I think what we've done successfully in this story is point out that Jamie Lynn is an exceptional situation where she's a young girl but she's already made a handsome living. She's not worried about paying her electricity bill. I think we talk to her about going back to work and what that would be like. I don't think we pretend for one minute that this story is anything but what it is and I hope what we've done is reflected the reality of the story in a fair way. We didn't go down there to slap this girl on the wrist and tell her off.On the message their article sends to teenaged readers:
So what do you think of this defense?
I think it's a very sensitive subject. I can totally understand why people have concerns about it. I can tell you too it's nothing Jamie Lynn hasn't had to deal with herself on a daily basis. This young girl has made some very hard choices ... She can only talk about her own circumstances but she certainly is not a spokesperson for teen pregnancy. I think what we try to do in this story really carefully is say that this is Jamie Lynn's story. This is not a girl at a high school story. This is a story about Jamie Lynn and her exceptional story in really, really unique circumstances and how she's making decisions. That's what this is about. We don't set out to be the moral authority. We try to present the facts and let our readers decide.
I will tell you what I think. First of all, where in the Jamie Lynn article does OK! emphasize that her situation is exceptional because she's a girl who makes a handsome living? I missed that part. Where in the article do they talk about what it would be like if she went back to work? Where do they "reflect the reality of the story in a fair way"? I missed that part too. Is presenting unmarried, teen pregnancy as a blissful experience of puppies and rainbows a fair portrayal of reality? Is that what they mean by "presenting the facts"?
OK! Mag give us a break. Your objective is to make big bucks, period. If in the process you contribute to the overblown media obsession with pregnancy and childbearing, it's no skin off your back. If you can't stand the heat, get out of the kitchen, but don't give us lame explanations that make no sense whatsoever.
Thursday, July 10, 2008
"WORLD EXCLUSIVE: MEET BABY MADDIE!
Since giving birth on June 19 to baby girl Maddie Briann Aldridge, Jamie Lynn Spears has taken to doing what any good first time mom would do — making sure her brand new daughter has everything she needs.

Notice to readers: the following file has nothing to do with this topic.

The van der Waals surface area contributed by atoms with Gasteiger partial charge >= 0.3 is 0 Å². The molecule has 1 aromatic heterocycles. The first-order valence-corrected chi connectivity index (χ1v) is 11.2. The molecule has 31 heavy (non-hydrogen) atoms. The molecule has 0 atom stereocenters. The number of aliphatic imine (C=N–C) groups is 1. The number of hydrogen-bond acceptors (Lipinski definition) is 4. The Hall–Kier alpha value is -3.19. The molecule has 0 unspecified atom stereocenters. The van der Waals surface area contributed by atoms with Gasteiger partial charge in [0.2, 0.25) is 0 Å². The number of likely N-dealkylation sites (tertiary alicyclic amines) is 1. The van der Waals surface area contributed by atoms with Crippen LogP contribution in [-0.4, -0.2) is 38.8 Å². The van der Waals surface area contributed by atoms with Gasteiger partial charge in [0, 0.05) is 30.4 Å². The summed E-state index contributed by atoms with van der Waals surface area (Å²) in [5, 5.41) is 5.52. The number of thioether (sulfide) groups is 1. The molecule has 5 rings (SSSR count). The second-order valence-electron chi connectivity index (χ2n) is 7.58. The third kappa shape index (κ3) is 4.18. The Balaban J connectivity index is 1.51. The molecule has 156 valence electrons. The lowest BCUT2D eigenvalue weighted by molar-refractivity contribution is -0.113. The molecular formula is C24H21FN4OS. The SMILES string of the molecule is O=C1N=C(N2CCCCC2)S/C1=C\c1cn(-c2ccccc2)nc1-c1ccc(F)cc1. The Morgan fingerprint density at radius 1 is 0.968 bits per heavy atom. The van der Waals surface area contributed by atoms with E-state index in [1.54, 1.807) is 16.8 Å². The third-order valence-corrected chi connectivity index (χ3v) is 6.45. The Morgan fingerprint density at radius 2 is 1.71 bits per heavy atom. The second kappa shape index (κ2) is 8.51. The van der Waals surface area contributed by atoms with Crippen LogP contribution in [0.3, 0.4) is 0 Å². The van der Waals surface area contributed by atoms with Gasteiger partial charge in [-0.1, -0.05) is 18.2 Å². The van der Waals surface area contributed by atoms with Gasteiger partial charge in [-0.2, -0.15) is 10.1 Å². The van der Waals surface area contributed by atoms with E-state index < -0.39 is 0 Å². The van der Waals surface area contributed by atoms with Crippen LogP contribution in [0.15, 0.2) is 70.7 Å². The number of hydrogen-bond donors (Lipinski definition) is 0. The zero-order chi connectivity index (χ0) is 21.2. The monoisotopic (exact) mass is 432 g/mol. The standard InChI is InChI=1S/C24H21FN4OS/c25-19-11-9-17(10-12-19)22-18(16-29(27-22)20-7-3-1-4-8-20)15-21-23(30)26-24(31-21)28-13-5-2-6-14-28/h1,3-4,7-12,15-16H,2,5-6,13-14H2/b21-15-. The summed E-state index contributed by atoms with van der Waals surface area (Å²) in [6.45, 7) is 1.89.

And, in an exclusive interview and photoshoot, the younger sister of Britney Spears tells OK! that being away from the shining lights of Hollywood is making it all easier to learn the ins and outs of first-time motherhood. "Around here, everyone has the same focus," Jamie Lynn tells OK!. "The focus is family, and that's a good way to live."
The 17-year-old actress opens up to OK! about everything — from taking parenting classes to life inside the new home she shares with Maddie and boyfriend Casey Aldridge, to her first experience with labor pains."They'd told me it would be an eight- to 12-hour labor, and I was ready to have the baby in three to four hours," Jamie Lynn tells OK!. "I had a perfect pregnancy and a perfect delivery. I was very blessed."
While the former Zoey 101 star and her fiancé have not yet set a date for their wedding, the couple remains closer than ever. Jamie Lynn, who tells OK! that while her labor was induced, she gave birth naturally and without complications, says that Casey was the one person she wanted in the delivery room with her.
"Once I got in there, my doctor was just so calm and so good it was not bad at all," she says. "I was just talking to Casey. And you know what's so weird? I was asking him if he was okay. He was like, 'Yeah.' We were both so excited."
A baby nursery is set up for little Maddie at the other end of the house, but for now her proud parents like having her next to them at night, so she sleeps in a bassinet in the same room as Jamie Lynn and Casey.
"She is very good," says Jamie Lynn. "She'll feed every two or three hours. When she wakes up in the middle of the night, I'll feed her and she goes right back to sleep. There's no screaming and crying."